Data does have a role to play in relation to the hard problems, but its role is not to solve the problems. The key function of all this data, properly analyzed, is to surface patterns that are not visible to the naked eye. Once you can see these patterns, you can develop a hypothesis about what they might mean. The hypothesis is the story that you tell yourself about the possible meaning of the patterns in the numbers. Then, if you’re a good scientist, you say to yourself, “If my hypothesis is true, then such and such ought to also be true,” and you design a further study and collect new data in an effort to get closer to the truth.

This interplay between data and story is the virtuous cycle that builds value in a brand. You have a hunch about some aspect of your business—product formulation, price sensitivity, package design, brand extensions, social-media strategy, whatever. You frame that hunch as a testable hypothesis and collect the data to prove or disprove it. Based on what you learn, you refine your hypothesis and collect more data. Rinse and repeat. But if you have no clear articulation of the story framework of your brand, then, for the most part, you are simply racing against your competition to refine hunches about the category as a whole or, worse, following data in a way that dilutes the emotional attachment people feel toward your brand.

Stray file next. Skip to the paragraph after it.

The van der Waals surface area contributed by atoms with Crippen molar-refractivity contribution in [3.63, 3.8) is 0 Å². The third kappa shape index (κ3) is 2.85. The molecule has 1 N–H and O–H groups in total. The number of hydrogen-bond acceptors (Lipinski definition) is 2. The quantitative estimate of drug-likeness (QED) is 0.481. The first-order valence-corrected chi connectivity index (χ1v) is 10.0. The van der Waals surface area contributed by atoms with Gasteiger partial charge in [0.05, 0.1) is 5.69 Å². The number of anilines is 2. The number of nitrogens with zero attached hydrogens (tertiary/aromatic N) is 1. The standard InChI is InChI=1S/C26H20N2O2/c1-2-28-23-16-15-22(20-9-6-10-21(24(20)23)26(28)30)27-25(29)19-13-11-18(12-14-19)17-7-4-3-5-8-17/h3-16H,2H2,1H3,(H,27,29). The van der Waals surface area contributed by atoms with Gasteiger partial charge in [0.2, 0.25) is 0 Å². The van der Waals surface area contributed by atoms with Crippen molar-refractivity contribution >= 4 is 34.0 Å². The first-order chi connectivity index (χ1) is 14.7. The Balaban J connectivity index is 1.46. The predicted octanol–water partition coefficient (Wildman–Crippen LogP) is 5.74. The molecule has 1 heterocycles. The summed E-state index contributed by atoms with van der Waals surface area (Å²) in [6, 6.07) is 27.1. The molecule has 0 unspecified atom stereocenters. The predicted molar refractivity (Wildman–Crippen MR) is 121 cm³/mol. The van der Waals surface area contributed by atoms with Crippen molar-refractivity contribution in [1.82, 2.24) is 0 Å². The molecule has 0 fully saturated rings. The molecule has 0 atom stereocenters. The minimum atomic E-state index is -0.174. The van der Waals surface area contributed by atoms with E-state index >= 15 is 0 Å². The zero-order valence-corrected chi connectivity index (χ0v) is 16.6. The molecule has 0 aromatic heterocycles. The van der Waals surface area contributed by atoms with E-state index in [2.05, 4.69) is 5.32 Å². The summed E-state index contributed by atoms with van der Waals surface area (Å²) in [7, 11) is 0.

I have a friend who runs marketing at a large consumer-products company. He is focused on providing the right experience to the right people at the right time and place. The trick, of course, is to understand how story and data interact with regard to each element:

Right experience: Data plays a role in validating a proposed activity or communication, but the question of which experience is “right” for the brand is ultimately a story question that your audience can’t answer for you.

Right people: Research is an essential tool for understanding your target, but if you want to sustain your competitive advantage, you need an authentic relationship with your audience. (More about this in the next essay.)